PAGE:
The Cultural Boycott
Editor’s Box from fRoots 298 (April 2008)
There have been periods when, looking back, there were little mini golden ages. In the early days of enthusiasm for world music there were regular good series like Rhythms Of The World and Jeremy Marre’s excellent films cropping up. When BBC 4 cranked into action we were spoiled for choice — special live concerts by artists as diverse as June Tabor or Baaba Maal, documentaries on everything from Bob Copper to the music of Madagascar and Folk Britannia, and we began to take it as read that every year there would be good coverage of Womad, Cambridge, the Awards For World Music, the Folk Awards and one year even Sidmouth Folk Festival. Now, most of these events don’t get broadcast any more — quite an eyebrow raising situation really, given how much festivals (as demonstrated this issue) are a major part of our national cultural experience and really shouldn’t be left undocumented.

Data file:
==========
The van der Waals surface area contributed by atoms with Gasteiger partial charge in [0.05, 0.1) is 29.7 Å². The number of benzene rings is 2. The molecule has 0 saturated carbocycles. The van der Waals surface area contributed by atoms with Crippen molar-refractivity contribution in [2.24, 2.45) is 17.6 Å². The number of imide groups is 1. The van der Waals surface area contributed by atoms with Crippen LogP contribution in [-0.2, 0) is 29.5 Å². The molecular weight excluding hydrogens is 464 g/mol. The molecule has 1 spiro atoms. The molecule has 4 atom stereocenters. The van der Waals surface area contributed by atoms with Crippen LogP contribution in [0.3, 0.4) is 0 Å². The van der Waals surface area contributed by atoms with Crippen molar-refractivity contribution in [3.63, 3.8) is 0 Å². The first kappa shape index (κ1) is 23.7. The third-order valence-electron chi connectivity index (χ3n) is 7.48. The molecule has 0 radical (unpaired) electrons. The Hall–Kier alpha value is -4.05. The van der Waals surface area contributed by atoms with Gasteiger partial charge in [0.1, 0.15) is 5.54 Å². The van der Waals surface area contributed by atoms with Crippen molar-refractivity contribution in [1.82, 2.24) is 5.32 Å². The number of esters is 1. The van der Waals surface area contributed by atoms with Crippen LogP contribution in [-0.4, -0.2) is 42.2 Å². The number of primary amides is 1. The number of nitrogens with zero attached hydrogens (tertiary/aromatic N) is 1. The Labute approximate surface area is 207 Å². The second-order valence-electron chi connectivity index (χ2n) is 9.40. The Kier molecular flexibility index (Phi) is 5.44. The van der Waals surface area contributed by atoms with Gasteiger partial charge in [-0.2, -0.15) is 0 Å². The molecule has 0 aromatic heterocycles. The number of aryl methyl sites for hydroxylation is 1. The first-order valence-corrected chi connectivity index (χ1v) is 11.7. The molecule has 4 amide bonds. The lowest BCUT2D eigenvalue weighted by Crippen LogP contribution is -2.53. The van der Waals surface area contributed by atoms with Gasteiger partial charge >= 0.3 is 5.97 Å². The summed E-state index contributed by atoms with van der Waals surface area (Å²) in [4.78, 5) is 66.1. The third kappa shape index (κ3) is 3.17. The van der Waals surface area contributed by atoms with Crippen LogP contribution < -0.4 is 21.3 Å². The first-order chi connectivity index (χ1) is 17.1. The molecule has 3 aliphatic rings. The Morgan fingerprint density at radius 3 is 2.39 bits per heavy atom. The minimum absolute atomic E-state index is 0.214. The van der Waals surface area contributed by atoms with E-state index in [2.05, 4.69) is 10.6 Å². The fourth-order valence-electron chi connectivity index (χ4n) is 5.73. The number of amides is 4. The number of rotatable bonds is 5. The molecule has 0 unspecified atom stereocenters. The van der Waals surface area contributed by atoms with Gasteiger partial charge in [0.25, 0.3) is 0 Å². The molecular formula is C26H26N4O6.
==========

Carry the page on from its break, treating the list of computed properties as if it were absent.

‘Undocumented’ is the pertinent word. Straightforward concert performances can still leave something to be desired on TV, and in these days of YouTube, MySpace, promo videos and extra DVDs in CD packages, perhaps there is more than enough straight footage available of people banging away on stages to keep everybody sated. But BBC4’s recent Euro Roots and the previews of Channel 5’s My Music series — see page 28 — brought home just how much value is added by a good documentary that gets under the skin of the subject. And clearly such programming can haul in the viewers: the Channel 5 series almost certainly wouldn’t have happened if the producer’s previous Kathryn Tickell’s Northumbria hadn’t pulled in excess of 750,000 viewers. Which makes it very odd that 5 have scheduled these follow-ups for 11am on Sunday mornings …
One good development is the democratisation of film making because of technological advances parallel to those in music recording, and the prospects held out by full-length video distribution via the web through iTunes, Apple TV etc. As more people get stuck into projects driven by knowledge, love and enthusiasm — Screen Station’s As Old As My Tongue (Bi Kidude), Patrick Ferryn’s The Man With The Banjo (Derroll Adams) or Todd Kwait’s Chasin’ Gus’ Ghost (Gus Cannon and the jug bands), to mention just a few — perhaps these vital documentaries currently only being seen by the few at independent film festivals and small-scale screenings will start finding their way into our homes more readily, and we’ll all be the richer for it.
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